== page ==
President Biden’s disastrous withdrawal from Afghanistan has been compared with the U.S. withdrawal from Vietnam. But in the wake of Thursday’s suicide bombing at the Kabul airport, what we are seeing in Afghanistan is far worse than a repeat of Saigon, 1975; it is now a repeat of Beirut, 1983.

On Oct. 23, 1983, terrorists detonated a truck bomb at the U.S. Marine Corps barracks in Beirut, killing 241 American service members who were participating in a peacekeeping operation. Three months later, after failing to retaliate in any meaningful fashion, President Ronald Reagan withdrew all U.S. forces from Beirut. Reagan’s decision to cut and run had disastrous consequences. Osama bin Laden tried to replicate the Beirut Marine Corps barracks bombing with his bombing of the U.S. embassies in Kenya and Tanzania, and then to exceed it with the attacks of Sept. 11, 2001.

Years later, bin Laden cited “the defeat of the American forces in Beirut” as proof that the United States was soft, and that if al-Qaeda hit us hard enough, we could be forced to retreat and withdraw. He further declared that the United States had done the same thing in Somalia, “trailing disappointment, defeat and failure behind it.” The United States, he said, “achieved nothing. It left quicker than people had imagined.” The United States would eventually retreat from Afghanistan in similar fashion.

Now Biden is fulfilling bin Laden’s prophecy. Except after Thursday’s attack, we are no longer simply handing the country over to our enemies, as we did in Vietnam; we are now leaving under fire, as we did in Beirut. And just as the Beirut retreat inspired America’s enemies to attack the U.S. homeland on 9/11, if we pull out on Aug. 31 with our tail between our legs, it will send a signal of weakness certain to inspire terrorists around the world.

Instead of a speedy evacuation, we need an immediate show of strength.

First, we should inform the Taliban that the United States holds it responsible for this attack. It established a ring of checkpoints surrounding around the airport. It controlled who got in and who did not. It stopped both Americans and Afghans from reaching the airport — but somehow the bomber got through, and another struck at a nearby hotel. Whether letting the bomber through to the airport was intentional or simply a security failure, we should tell the Taliban it failed to meet its commitment to secure the airport — and is thus responsible for the deaths of more than a dozen U.S. service members.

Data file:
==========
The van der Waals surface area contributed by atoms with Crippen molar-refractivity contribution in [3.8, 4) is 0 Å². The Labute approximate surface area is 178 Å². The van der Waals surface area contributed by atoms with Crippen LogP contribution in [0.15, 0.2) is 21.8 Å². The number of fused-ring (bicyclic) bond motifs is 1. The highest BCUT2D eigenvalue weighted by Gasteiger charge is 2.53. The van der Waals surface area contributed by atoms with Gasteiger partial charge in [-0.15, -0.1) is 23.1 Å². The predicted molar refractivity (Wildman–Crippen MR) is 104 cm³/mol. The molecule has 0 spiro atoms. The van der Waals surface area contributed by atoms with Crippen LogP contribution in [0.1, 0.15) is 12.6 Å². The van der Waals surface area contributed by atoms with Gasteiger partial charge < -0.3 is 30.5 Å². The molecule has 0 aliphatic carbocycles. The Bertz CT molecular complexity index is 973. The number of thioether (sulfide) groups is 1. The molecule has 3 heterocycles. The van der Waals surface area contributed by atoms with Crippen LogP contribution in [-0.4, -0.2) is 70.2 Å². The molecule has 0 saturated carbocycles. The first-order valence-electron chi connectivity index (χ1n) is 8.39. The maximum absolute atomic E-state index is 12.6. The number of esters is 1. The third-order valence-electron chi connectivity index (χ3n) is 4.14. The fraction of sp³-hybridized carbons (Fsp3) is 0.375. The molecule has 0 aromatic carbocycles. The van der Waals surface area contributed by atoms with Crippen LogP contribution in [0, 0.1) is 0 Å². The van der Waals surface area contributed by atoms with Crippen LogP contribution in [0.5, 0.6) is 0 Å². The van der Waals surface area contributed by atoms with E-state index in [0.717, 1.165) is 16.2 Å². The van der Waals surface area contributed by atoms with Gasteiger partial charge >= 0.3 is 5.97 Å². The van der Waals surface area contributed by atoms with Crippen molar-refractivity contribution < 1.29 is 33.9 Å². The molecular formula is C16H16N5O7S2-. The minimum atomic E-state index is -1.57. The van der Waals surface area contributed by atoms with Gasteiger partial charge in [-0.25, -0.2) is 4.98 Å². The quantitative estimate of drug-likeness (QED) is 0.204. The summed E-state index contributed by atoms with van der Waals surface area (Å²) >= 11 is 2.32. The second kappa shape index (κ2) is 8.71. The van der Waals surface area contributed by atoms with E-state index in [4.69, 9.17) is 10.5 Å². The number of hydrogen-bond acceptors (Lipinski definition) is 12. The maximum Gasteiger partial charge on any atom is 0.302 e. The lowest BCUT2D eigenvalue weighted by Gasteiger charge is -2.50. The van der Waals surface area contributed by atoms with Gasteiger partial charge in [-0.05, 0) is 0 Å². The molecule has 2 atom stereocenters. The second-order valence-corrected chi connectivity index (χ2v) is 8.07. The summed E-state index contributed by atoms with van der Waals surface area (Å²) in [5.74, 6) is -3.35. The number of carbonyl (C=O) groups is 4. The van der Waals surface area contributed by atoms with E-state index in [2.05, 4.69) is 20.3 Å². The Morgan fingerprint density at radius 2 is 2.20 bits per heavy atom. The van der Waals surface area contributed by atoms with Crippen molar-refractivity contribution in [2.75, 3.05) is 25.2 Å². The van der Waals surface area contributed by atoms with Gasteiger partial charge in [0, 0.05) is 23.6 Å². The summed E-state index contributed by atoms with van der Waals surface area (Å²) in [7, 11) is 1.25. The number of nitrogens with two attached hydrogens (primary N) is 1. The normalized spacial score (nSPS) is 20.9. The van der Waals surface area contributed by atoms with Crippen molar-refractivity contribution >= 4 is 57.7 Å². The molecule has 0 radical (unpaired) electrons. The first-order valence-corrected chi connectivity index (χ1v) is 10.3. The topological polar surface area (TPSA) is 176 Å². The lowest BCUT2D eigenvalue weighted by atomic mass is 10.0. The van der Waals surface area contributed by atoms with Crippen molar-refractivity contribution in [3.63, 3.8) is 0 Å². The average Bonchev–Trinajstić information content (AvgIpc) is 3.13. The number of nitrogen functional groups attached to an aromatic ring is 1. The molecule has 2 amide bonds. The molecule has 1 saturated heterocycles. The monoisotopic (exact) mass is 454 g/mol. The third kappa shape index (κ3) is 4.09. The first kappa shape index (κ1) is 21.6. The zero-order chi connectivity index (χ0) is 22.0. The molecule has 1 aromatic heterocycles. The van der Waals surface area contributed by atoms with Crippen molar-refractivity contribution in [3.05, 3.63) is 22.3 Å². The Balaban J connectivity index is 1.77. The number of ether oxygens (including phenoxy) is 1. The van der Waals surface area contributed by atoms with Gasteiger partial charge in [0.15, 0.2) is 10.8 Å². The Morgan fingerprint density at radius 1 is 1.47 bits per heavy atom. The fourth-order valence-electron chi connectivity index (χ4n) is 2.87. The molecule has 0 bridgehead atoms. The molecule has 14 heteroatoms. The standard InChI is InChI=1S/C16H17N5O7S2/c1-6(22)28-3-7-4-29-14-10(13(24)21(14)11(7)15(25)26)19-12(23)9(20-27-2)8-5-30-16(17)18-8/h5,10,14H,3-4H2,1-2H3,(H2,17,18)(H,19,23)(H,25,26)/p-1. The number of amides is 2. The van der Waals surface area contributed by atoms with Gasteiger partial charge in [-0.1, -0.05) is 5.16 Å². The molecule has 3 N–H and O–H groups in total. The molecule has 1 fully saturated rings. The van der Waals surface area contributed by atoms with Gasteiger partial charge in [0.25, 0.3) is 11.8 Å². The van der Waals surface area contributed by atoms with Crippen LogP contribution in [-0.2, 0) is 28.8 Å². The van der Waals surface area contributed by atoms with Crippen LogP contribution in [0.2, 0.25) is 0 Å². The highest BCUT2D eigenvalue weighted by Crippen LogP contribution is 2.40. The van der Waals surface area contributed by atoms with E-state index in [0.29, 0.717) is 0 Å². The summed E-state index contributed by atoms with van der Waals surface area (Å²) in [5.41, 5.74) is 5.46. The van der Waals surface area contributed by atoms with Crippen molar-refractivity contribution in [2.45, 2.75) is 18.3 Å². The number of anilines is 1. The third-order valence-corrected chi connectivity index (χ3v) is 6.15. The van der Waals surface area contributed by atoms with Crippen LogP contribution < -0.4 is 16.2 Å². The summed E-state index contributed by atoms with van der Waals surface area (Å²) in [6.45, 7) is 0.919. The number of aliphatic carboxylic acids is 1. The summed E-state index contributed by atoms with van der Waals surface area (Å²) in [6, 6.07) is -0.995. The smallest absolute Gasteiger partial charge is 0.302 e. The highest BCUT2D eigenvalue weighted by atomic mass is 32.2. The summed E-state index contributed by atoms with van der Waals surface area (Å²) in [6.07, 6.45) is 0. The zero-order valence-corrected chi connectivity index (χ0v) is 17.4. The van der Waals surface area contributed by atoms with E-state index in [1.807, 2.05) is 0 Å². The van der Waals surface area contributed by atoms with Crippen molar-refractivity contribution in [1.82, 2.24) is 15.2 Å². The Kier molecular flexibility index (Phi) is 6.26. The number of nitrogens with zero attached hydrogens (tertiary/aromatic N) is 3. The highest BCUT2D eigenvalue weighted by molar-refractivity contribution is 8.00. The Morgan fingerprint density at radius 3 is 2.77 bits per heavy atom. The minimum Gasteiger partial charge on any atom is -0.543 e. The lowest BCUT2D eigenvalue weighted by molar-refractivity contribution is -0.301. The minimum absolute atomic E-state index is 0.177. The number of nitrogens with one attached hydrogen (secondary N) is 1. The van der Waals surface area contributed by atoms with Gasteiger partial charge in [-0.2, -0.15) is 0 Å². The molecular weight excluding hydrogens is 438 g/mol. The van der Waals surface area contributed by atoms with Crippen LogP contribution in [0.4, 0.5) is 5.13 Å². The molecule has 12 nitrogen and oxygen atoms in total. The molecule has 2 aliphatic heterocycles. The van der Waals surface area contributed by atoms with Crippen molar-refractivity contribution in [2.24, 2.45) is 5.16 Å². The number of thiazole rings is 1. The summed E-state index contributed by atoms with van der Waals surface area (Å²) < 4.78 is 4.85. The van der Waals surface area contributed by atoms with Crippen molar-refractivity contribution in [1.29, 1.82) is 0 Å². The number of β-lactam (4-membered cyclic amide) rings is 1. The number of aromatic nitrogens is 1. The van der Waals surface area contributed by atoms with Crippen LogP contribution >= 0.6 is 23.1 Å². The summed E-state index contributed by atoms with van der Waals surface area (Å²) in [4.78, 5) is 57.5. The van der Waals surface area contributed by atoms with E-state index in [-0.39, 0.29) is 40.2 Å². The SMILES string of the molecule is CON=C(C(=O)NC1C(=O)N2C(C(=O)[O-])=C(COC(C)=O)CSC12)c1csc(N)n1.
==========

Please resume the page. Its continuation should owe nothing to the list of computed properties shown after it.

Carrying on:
Second, we should inform the Taliban that because its failure to prevent this attack has delayed the evacuation, we will not be leaving on Aug. 31 — and will not set another arbitrary deadline for withdrawal. We will depart once every American, and every Afghan ally, has been evacuated — and not a moment sooner. We will stay as long as it takes to carry out that mission. We should make clear this is not a request. They have no say in the matter.

Third, we should inform the Taliban that since it failed to establish a secure perimeter at the airport, we will do so. We are also retaking Bagram air base so that we have another airfield to use for evacuations. And we will be conducting missions across the country to retrieve stranded Americans and their Afghan allies. Any interference in these operations will have severe consequences.

Finally, we should immediately deliver justice to those who attacked U.S. forces. In a speech Thursday afternoon, Biden warned the terrorists, “We will hunt you down and make you pay.” That will be hard to do if we withdraw all of our forces from the country on Tuesday.

While Biden promised to strike back, it was his decision to hand Bagram air base over to the Taliban that allowed it to throw open a prison there, releasing 5,000 to 7,000 prisoners — who were free to threaten U.S. forces as they pulled out. The prison contained a maximum-security cell block that held the most senior and dangerous Islamic State and al-Qaeda terrorist leaders. If any of those prisoners were involved in Thursday’s attack, that would be a searing indictment of Biden’s decision to give up Bagram before we withdrew.

But instead of being chastened, Biden used this deadly attack as justification to stick with his Aug. 31 deadline, declaring this is “why I’ve been sodetermined to limit the duration of this mission.” In other words, the terrorists succeeded: By killing Americans, they reinforced Biden’s determination to retreat as fast as he can.

If Biden fails to act decisively in response to this attack, and withdraws next Tuesday as scheduled, he will embolden our enemies to carry out even more deadly attacks once we have left Afghanistan. To do so would be to repeat the mistakes the United States made in Beirut four decades ago. The lesson of Beirut is that weakness is provocative — and that when the United States runs after a terrorist attack, the result is not safety and security, it is even more terrorism.